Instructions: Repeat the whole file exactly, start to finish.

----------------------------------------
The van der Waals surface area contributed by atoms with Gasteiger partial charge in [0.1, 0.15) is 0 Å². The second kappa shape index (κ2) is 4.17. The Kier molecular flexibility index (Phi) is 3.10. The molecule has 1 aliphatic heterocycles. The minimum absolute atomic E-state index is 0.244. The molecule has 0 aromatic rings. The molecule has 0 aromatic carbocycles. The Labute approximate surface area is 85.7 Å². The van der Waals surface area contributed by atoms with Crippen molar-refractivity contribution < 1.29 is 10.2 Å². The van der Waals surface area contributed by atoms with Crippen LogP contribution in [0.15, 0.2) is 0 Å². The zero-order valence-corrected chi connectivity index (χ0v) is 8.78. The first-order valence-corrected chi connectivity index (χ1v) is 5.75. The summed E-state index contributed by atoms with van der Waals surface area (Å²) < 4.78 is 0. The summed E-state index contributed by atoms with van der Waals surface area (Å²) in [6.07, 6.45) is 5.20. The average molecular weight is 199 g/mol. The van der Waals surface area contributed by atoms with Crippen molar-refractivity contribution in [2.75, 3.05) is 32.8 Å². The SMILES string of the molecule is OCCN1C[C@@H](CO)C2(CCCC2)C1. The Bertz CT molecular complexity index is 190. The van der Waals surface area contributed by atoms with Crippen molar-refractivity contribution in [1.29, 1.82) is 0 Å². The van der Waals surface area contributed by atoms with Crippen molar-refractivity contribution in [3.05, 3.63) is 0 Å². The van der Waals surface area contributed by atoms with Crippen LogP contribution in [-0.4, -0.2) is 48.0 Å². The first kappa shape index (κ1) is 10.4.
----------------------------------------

The van der Waals surface area contributed by atoms with Gasteiger partial charge in [0.1, 0.15) is 0 Å². The second kappa shape index (κ2) is 4.17. The Kier molecular flexibility index (Phi) is 3.10. The molecule has 1 aliphatic heterocycles. The minimum absolute atomic E-state index is 0.244. The molecule has 0 aromatic rings. The molecule has 0 aromatic carbocycles. The Labute approximate surface area is 85.7 Å². The van der Waals surface area contributed by atoms with Crippen molar-refractivity contribution < 1.29 is 10.2 Å². The van der Waals surface area contributed by atoms with Crippen LogP contribution in [0.15, 0.2) is 0 Å². The zero-order valence-corrected chi connectivity index (χ0v) is 8.78. The first-order valence-corrected chi connectivity index (χ1v) is 5.75. The summed E-state index contributed by atoms with van der Waals surface area (Å²) < 4.78 is 0. The summed E-state index contributed by atoms with van der Waals surface area (Å²) in [6.07, 6.45) is 5.20. The average molecular weight is 199 g/mol. The van der Waals surface area contributed by atoms with Crippen molar-refractivity contribution in [2.75, 3.05) is 32.8 Å². The SMILES string of the molecule is OCCN1C[C@@H](CO)C2(CCCC2)C1. The Bertz CT molecular complexity index is 190. The van der Waals surface area contributed by atoms with Crippen molar-refractivity contribution in [1.29, 1.82) is 0 Å². The van der Waals surface area contributed by atoms with Crippen molar-refractivity contribution in [3.05, 3.63) is 0 Å². The van der Waals surface area contributed by atoms with Crippen LogP contribution in [-0.4, -0.2) is 48.0 Å². The first kappa shape index (κ1) is 10.4.